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$$x=4t+1$$, $$y=t^2+2t$$

Problem Statement

Find $$dy/dx$$ of the parametric curve $$x=4t+1$$, $$y=t^2+2t$$.

Solution

### 1372 video

video by PatrickJMT

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Higher Order Derivatives

In order to determine concavity of a graph and other information, you will need higher order derivatives. We list two of them below from which you can extract a pattern.

Second Derivative

$$\displaystyle{ \frac{d^2y}{dx^2} = \frac{d}{dx}\left[ \frac{dy}{dx} \right] = \frac{d\left[ dy/dx \right]/dt}{dx/dt} }$$

You may also find the notation $$\dot{x} = dx/dt$$ and $$\dot{y} = dy/dt$$, in which case the above derivative can be written $$\displaystyle{ \frac{d^2y}{dx^2} = \frac{\dot{x} \ddot{y} - \dot{y} \ddot{x}}{\dot{x}^3} }$$

Third Derivative

$$\displaystyle{ \frac{d^3y}{dx^3} = \frac{d}{dx}\left[ \frac{d^2y}{dx^2} \right] = \frac{d\left[ d^2y/dx^2 \right] /dt}{dx/dt} }$$

Practice

Basic

Find the second derivative of the parametric equations $$x=t^2+t$$, $$y=2t-1$$.

Problem Statement

Find the second derivative of the parametric equations $$x=t^2+t$$, $$y=2t-1$$.

Solution

### 56 video

video by Krista King Math

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Intermediate

Find the second derivative of the parametric curve $$x=t^3+t$$, $$y=t^5+1$$.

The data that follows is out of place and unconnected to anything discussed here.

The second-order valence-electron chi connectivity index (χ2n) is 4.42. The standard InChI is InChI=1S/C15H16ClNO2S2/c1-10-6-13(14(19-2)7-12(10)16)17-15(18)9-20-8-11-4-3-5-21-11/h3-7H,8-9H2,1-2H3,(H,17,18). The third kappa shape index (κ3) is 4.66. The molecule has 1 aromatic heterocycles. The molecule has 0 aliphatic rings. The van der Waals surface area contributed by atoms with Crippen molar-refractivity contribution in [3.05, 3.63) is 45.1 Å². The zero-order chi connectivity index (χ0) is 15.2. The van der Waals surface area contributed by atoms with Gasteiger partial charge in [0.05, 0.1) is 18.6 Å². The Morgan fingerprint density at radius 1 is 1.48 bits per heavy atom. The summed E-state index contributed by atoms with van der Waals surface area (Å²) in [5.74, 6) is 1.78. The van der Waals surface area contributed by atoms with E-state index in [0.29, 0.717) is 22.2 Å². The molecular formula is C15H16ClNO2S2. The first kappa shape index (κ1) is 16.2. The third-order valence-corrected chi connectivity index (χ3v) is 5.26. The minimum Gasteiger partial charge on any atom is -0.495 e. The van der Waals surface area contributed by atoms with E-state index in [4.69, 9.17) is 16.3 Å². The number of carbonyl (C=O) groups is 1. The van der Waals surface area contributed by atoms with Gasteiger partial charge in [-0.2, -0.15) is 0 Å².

Problem Statement

Find the second derivative of the parametric curve $$x=t^3+t$$, $$y=t^5+1$$.

Solution

### 1374 video

video by PatrickJMT

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Find the second derivative of the parametric curve $$x = t - t^3$$, $$y = 2t + 5$$.

Problem Statement

Find the second derivative of the parametric curve $$x = t - t^3$$, $$y = 2t + 5$$.

Solution

### 1375 video

video by PatrickJMT

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Find the horizontal tangent points to the curve $$x=1-t, y=t^2$$ and determine the concavity at those points.

Problem Statement

Find the horizontal tangent points to the curve $$x=1-t, y=t^2$$ and determine the concavity at those points.

Final Answer

$$(1,0)$$, concave up

Problem Statement

Find the horizontal tangent points to the curve $$x=1-t, y=t^2$$ and determine the concavity at those points.

Solution

How do you know when you have a horizontal tangent? When the slope is zero.
$$dx/dt=-1, dy/dt=2t$$
$$\displaystyle{ \frac{dy}{dx} = \frac{dy/dt}{dx/dt} = \frac{2t}{-1} }$$
$$dy/dx = 0$$ when $$-2t=0 \to t=0$$
When $$t=0$$, $$(x,y) = (1,0)$$.

To determine concavity at that point, we need to calculate the second derivative.
$$\displaystyle{ \frac{d^2y}{dx^2} = \frac{d[dy/dx]/dt}{dx/dt} = \frac{-2}{-1} = 2 }$$
Since the second derivative is positive everywhere, the curve is concave up.

Final Answer

$$(1,0)$$, concave up

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For the parametric curve $$x=\sqrt{t}, y=3t-1$$, find the derivative and the slope at the point $$t=1$$. Also determine the concavity and the equation of the tangent line at that same point. Give your equation of the tangent line in slope-intercept form.

Problem Statement